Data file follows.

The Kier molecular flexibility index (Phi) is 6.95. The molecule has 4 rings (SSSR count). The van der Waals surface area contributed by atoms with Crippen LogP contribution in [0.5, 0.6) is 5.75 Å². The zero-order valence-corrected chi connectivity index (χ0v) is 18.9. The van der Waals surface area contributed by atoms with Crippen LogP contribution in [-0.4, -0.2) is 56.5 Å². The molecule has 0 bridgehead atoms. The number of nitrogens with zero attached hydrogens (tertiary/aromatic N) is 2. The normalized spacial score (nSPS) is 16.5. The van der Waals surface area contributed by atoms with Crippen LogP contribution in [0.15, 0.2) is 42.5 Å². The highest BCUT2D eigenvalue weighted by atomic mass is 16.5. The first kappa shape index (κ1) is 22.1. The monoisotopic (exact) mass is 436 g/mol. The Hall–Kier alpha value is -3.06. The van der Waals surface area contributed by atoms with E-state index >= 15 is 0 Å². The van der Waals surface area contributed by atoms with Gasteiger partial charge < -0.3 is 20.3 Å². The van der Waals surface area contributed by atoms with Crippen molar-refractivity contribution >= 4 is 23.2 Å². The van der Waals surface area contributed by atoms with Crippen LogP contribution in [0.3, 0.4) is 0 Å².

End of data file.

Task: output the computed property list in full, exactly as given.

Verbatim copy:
The Kier molecular flexibility index (Phi) is 6.95. The molecule has 4 rings (SSSR count). The van der Waals surface area contributed by atoms with Crippen LogP contribution in [0.5, 0.6) is 5.75 Å². The zero-order valence-corrected chi connectivity index (χ0v) is 18.9. The van der Waals surface area contributed by atoms with Crippen LogP contribution in [-0.4, -0.2) is 56.5 Å². The molecule has 0 bridgehead atoms. The number of nitrogens with zero attached hydrogens (tertiary/aromatic N) is 2. The normalized spacial score (nSPS) is 16.5. The van der Waals surface area contributed by atoms with Crippen LogP contribution in [0.15, 0.2) is 42.5 Å². The highest BCUT2D eigenvalue weighted by atomic mass is 16.5. The first kappa shape index (κ1) is 22.1. The monoisotopic (exact) mass is 436 g/mol. The Hall–Kier alpha value is -3.06. The van der Waals surface area contributed by atoms with E-state index >= 15 is 0 Å². The van der Waals surface area contributed by atoms with Gasteiger partial charge < -0.3 is 20.3 Å². The van der Waals surface area contributed by atoms with Crippen molar-refractivity contribution >= 4 is 23.2 Å². The van der Waals surface area contributed by atoms with Crippen LogP contribution in [0.3, 0.4) is 0 Å².